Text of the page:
By Luellen Hoffman —

Recently while doing research for my book, Special Dream, I asked people if they ever had someone close to them die and then appear to them in an unusual dream. Over three hundred people responded and out of that group, five people wrote to tell me their dog had died and then appeared to them in a dream. I couldn’t use their stories in my book, but when I saw the web site about the death of pets, I knew this would be a wonderful place to share their heart-warming story.

Here is one story, related to me by Margaret B.
I have never seen a dog like my fawn whippet that was born on Christmas day. He was one of seven puppies and the breeder named all of them after Santa’s reindeers. My dog was named Dancer and was the most faithful dog I’ve ever owned. Housebreaking him required merely opening the door at my apartment and pointing to where he should go. He marched out, did his job, and promptly came back in!

At that time I was working on a horse ranch, and Dancer spent his days with me working outside. We were always together and he would patiently wait as I worked the horses till the day was over. I think these were Dancer’s happiest times because he had total freedom to run. Even with all this space to roam, he never showed any temptation to stray, and never went far from my sight. He always kept a protective eye on me and was my constant shadow.

Our other family dog was a little Chihuahua named Rascal. At the end of the day little Rascal decided he would tip toe up and sit on top of Dancer as he lay on the couch, for that extra warmth and companionship. It was a funny sight to see and Dancer never minded sharing his space with his little buddy.

After moving back to the city, I was forced to take an office job and felt bad that I didn?t get to spend as much time with my beloved Dancer. Now, my day-to-day living demanded all my time indoors and work has a way of distracting us from the important things in our lives. It wasn’t long before I started to notice that the bulging muscles in his legs where almost non-existent. I thought maybe it was because he wasn’t getting enough exercise so I had our horse vet take a look at him. I noticed too that he would limp every now and then, but at ten years of age, these things are expected.

At first the treatment the vet prescribed for him seemed to help, but then Dancer started taking a turn for the worse, so I immediately took him to another veterinarian who diagnosed him with kidney failure. When hearing this, I felt guilty and totally responsible for not catching his symptoms sooner. I treated him at home for almost two weeks until it became apparent that he was suffering a great deal. As much pain as he was in, I could tell he was ready to go — but I didn’t him want to leave me; I didn’t want to let go. I can still remember just how soft his ears were; they were just like velvet.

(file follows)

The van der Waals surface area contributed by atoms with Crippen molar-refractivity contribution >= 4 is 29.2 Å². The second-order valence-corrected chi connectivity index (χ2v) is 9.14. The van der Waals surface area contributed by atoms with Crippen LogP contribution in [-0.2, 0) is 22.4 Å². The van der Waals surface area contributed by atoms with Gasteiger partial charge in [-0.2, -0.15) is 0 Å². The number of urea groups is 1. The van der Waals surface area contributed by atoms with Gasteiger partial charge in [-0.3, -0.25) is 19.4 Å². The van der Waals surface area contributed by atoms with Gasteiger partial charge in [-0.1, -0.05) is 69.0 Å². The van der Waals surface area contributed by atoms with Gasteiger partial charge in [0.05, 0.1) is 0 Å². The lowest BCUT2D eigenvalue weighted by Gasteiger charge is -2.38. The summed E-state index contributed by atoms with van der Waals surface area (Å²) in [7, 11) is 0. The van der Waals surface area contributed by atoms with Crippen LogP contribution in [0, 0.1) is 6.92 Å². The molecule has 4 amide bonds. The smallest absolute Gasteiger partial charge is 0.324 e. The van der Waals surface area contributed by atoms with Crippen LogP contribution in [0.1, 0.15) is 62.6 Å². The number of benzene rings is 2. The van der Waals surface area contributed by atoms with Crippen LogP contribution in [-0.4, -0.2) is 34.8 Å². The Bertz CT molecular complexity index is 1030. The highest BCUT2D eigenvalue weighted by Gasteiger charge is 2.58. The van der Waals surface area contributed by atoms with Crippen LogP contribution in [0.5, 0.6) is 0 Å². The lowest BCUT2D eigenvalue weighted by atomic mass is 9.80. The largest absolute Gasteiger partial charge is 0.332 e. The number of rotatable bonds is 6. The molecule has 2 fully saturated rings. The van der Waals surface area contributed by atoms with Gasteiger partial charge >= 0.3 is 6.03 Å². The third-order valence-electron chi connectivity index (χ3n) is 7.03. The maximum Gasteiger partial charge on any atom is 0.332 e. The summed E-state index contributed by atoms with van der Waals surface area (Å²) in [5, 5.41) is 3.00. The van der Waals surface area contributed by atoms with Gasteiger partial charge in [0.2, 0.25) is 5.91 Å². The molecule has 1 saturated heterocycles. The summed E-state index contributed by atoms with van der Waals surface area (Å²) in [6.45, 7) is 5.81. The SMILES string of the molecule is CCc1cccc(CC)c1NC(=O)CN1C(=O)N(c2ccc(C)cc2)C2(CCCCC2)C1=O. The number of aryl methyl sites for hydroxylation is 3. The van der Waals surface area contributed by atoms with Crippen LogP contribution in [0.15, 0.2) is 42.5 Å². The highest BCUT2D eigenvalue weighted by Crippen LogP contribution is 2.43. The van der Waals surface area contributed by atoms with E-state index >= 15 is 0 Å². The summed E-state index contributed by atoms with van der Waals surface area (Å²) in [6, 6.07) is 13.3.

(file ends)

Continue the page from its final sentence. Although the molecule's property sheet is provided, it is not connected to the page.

I had the vet come to the house to put him down because I wanted to bury him on the property so he would always be close to me. I placed him in his grave with his favorite blanket and sadly said my good-byes. The next day, I found a wonderful boulder that had quartz in it that sparkled in the sun and had a slight yellow hue like the color of Dancer’s coat. This marks his gravesite along with some serene Birch trees to shelter it.

I was in such distress with the guilt over his death and felt I would never own another dog again. It took me a month before I could think of him without crying. About three months after he died, I had this wonderful dream.

Dream: I was walking around outside on our property, and there he was beside me, running along. His eyes were laughing and tongue hanging out and he did what I called a “whirly gig.” This was a movement he would do when he was really happy and he would spin in circles so tight and small and so fast you would wonder how he could do it.

When I woke up, I realized that he had made it to “doggy heaven,” and that he was free from pain and happy again. I sit here now with tears in my eyes recalling this story. I’ve had many animals in my life but never had such a strong connection as I did with this dog and it is still hard for me to accept that he is gone. I’m just glad he came back to me in a dream to tell me he was okay.

Luellen Hoffman is author of the book, Special Dream, which is available at

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Luellen Hoffman

Luellen Hoffman was an adjunct professor at George Mason University in Fairfax, Virginia and has a successful career in the Washington, DC area. She has won top awards and recognitions from, VNU/Nielsen Business Media for her outstanding people and communication skills. Hoffman is a feature writer of a children’s column with a Chicago based magazine for over fifteen years and is a feature writer for "The New Barker" magazine in Tampa, Florida. She also created an equestrian scholarship at Dartmouth College in 2002. Her husband Michael died unexpectedly in 1994 which led her to write the book “Special Dream” and share her experience of a Special Dream in hope of reaching out to others who may be have had this same unique experience. She has two sons, enjoys art, music, and sports. Luellen appeared on the radio show “Healing the Grieving Heart” with Dr. Gloria & Dr. Heidi Horsley to discuss “Continuing Bonds Through Albums and Stories.”

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